Galileo seeks to harness the power of precision fiber optic controls to connect astronomical interferometry telescopes via flexible fiber optics cable, removing the need for rigid light pipes. Fiber optics technology may enable a larger number of interconnected mobile telescopes, which could more quickly capture the data required of an object in geosynchronous orbit from multiple angles, resulting in faster image creation. Image released on Jan. 17, 2012.
The U.S. military's "Phoenix" project aims to recycle spare parts from old satellites to create new Frankenstein spacecraft in orbit, but it needs faster telescope imaging to find satellites suitable for cannibalization. Now it has called for a swarm of mobile ground telescopes capable of spotting possible space targets from many angles.
Such interconnected ground telescopes could measure the light reflections of space objects from different angles — a method that allows them to figure out the position and speed of the objects moving across the sky. The telescopes would transmit the collected light to one another through fiber-optic cables similar to those that deliver Internet and TV signals to homes.
"We know the fiber-optic control community is engaged in precision control of light," said Lt. Col. Travis Blake, an Air Force officer and program manager at the Defense Advanced Research Projects Agency (DARPA). "If those solutions could be meshed with the unique demands of astronomic imaging, we could develop a new means of better, faster imaging of objects in [geosynchronous orbit]."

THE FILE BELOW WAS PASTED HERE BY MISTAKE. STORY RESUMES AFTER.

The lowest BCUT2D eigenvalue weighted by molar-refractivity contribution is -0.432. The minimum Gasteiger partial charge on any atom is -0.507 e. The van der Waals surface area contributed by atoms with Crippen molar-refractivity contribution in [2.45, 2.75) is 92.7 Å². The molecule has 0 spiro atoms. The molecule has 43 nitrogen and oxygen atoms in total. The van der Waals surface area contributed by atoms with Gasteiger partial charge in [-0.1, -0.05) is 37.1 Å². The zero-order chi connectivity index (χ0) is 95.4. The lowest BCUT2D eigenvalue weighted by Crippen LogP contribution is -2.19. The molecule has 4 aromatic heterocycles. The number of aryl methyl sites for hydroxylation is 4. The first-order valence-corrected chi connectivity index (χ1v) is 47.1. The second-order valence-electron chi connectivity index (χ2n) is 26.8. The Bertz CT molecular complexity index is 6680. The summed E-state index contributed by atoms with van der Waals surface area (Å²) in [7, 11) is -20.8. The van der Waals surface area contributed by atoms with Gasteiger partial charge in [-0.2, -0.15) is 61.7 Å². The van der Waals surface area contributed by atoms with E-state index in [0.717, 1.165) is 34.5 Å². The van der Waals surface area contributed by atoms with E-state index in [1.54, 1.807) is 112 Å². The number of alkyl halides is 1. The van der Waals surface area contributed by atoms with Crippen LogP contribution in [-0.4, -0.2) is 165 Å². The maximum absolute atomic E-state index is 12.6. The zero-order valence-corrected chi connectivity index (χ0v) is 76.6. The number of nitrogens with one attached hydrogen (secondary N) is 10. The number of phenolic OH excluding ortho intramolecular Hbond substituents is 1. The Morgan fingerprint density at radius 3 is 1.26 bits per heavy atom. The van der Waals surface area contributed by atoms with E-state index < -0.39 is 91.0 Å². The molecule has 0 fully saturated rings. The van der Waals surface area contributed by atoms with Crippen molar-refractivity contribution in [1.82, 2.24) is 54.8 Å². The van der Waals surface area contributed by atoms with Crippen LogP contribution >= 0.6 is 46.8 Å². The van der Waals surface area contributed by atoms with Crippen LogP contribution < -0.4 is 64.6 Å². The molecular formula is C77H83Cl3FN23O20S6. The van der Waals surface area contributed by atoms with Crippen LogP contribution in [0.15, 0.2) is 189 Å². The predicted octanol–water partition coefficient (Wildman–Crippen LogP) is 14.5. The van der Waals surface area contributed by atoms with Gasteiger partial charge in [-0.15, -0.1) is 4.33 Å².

Today's networks of ground telescopes use rigid "light pipes" to transmit the collected light among the different telescopes. But the setup limits the ability of telescopes to move around and capture images of space objects.
That's why DARPA has launched its Galileo program to make a better mobile telescope system that includes telescopes with light-collecting apertures of 5 feet (1.5 m) or greater — similar to telescopes already installed in many observatories. Such telescopes would also need adaptive optics technology capable of screening out the blurry image effect of atmospheric turbulence, as well as a stable, tank-like platform to move around.
If Galileo works out, it would go a long way toward helping DARPA's Phoenix project achieve the wild goal of turning space junk into new parts for small satellites. Recycling old satellites could potentially save the military and NASA hundreds of millions of dollars, versus abandoning old spacecraft and coming up with a new system.
DARPA plans to brief industry representatives on the Galileo program during a webcast meeting Jan. 31.